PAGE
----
The president’s top advisers described themselves as stunned, despondent and numb. Several said they were unable to see how Mr. Trump’s presidency would recover, and others expressed doubts about his capacity to do the job.
In contrast, the president told close aides that he felt liberated by his news conference. Aides said he seemed to bask afterward in his remarks, and viewed them as the latest retort to the political establishment that he sees as trying to tame his impulses.
First off, people who are stunned: you’re idiots. This is who he has always been. It isn’t like he somehow became a different man over the 200 days of his Presidency. Everyone knew this was exactly how it would go, so don’t act surprised. When Gary Cohn resigns because his conscience was rocked, don’t treat him as a hero. He’s a goddamn dope if he ever thought differently.
But it’s the last line that’s key. The political establishment is trying to “tame his impulses”, and that’s why he feels great. It doesn’t matter what he said, it doesn’t matter how divisive it was, it doesn’t matter that he broke up his precious CEO conclaves or emboldened Nazis or hurt his chances of passing policies. He was able to be Trump.
That’s what it is all about. That’s what it has always been about. He wants to be the swaggering anti-PC cowboy he envisioned back in his old draft-dodging days, and wants to be seen as the big man who tells it like it is because he’s the only one smart enough to know that George Washington owned slaves, and because all he really wants is attention.
The key to this is his reality show days, which are the main reason he is now President, as terrible an indictment of the United States as that is. On his show, he pretended to be the titan of business and the guy in charge, deciding on the fates of supplicants depending on if they pleased him or not. In reality, producers decided who came and went. At least, according to Clay Aiken, but come on: does Trump seem like the guy who makes real decisions?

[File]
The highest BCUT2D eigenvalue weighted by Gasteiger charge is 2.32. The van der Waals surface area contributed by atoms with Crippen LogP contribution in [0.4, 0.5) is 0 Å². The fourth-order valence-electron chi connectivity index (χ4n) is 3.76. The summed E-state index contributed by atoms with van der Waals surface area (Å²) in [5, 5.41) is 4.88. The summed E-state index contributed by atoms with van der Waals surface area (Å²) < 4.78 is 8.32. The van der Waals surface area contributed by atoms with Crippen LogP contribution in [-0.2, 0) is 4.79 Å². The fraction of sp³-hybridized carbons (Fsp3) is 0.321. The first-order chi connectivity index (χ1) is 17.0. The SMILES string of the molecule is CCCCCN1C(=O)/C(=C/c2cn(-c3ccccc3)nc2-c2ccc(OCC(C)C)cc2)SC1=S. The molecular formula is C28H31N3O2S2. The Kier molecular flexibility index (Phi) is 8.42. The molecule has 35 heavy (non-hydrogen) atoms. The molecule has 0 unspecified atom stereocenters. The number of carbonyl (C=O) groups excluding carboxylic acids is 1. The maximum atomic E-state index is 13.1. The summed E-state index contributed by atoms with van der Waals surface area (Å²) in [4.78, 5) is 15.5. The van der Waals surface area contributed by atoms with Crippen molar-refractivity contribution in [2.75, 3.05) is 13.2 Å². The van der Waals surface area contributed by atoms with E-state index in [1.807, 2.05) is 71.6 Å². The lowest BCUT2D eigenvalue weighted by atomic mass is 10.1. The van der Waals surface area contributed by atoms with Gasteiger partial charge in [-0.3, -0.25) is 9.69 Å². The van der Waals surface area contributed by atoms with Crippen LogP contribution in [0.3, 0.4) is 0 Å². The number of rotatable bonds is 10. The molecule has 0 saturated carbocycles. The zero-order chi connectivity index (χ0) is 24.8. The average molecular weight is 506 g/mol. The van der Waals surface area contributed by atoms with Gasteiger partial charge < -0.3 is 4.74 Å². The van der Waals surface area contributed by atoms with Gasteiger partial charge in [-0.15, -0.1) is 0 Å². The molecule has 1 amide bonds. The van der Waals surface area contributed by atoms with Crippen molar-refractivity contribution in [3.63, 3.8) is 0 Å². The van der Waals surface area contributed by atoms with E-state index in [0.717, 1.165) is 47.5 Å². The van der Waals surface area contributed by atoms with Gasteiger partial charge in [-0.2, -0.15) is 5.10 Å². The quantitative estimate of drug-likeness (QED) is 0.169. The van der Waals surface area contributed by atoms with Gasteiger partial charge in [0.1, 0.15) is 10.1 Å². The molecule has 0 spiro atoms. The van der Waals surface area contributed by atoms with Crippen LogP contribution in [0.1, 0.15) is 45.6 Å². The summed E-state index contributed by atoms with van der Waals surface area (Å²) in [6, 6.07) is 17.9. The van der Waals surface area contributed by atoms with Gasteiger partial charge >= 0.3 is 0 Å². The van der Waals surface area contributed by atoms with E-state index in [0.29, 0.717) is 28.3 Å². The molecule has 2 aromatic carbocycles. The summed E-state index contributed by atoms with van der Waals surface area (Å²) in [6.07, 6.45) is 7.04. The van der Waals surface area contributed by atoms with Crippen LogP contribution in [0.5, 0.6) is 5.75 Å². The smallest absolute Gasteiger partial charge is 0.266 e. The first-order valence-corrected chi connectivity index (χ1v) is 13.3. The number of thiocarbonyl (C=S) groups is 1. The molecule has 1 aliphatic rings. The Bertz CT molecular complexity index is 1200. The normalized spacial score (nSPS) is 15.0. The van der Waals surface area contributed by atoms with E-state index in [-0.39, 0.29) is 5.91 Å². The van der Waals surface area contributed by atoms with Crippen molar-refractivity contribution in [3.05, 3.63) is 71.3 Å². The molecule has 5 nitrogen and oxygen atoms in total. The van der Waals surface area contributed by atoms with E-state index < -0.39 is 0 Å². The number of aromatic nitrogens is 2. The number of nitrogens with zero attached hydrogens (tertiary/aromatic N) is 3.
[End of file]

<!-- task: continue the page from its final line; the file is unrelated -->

He doesn’t. He just likes the trappings of power and fame. A perfect example of this was the North Korea showdown. Trump blustered and blathered, but the DoD played it straight, and Nikki Haley did her job, and we didn’t move to DefCon 1 or anything. Indeed, Trump’s statements seemed outside the process. He was the fake President.
The problem is that he is still the real President, and he made the situation more tense, and could have made it catastrophic. On TV, he could pretend to be the boss and say stupid shit, and it didn’t matter. But here, all you have is people trying to do their jobs under a guy who has no concern for protocol or the right way to do things, because they constrain Trump from being “Trump”. He doesn’t know anything, doesn’t make actual decisions, doesn’t care to handle things, but wants to be seen as the boss. Wants to be seen as the swaggering tough. And that’s enormously dangerous.
When he adopts the language of white nationalism because he likes to be seen as anti-PC, it is dangerous. When he threatens North Korea because he likes to be seen as bold, it is dangerous. When he is willing to say anything because he can’t stand being anything other than his own stupid caricature, it is dangerous.
The entire Donald Trump candidacy and presidency has been about serving this empty ego. It’s about propping up his fraud. Maybe that’s the only way to get through to his most stubborn supporters. Just keep pointing out that at no way, in no form, has this ever been about them. It never will be.
But he did inadvertently stumble onto a good point, albeit from the wrong direction and with the wrong intent. He brought up a normal right-wing Confederate talking point, bringing up the fact that many of the Founding Fathers were indeed slave owners.
“Many of those people were there to protest the taking down of the statue of Robert E. Lee,” Mr. Trump said. “So this week, it is Robert E. Lee. I noticed that Stonewall Jackson is coming down.”…
“George Washington was a slave owner. Was George Washington a slave owner? So will George Washington now lose his status? …Are we going to take down statues to George Washington? How about Thomas Jefferson? What do you think of Thomas Jefferson? You like him? OK, good. Are we going to take down his statue, because he was a major slave owner. Now we’re going to take down his statue. So you know what? It’s fine. You’re changing history, you’re changing culture, and you had people — and I’m not talking about the neo-Nazis and the white nationalists, because they should be condemned totally — but you had many people in that group other than neo-Nazis and white nationalists, OK? And the press has treated them absolutely unfairly.”
Obviously, the “there were a lot of good people carrying torches alongside the Nazis and white supremacists!” line that has people talking. But the Washington/Jefferson part is really interesting. This is a common sneer among the right, an unlettered attempt at logic, and, to them, an attempt to get us to consider how much we’re “changing” history.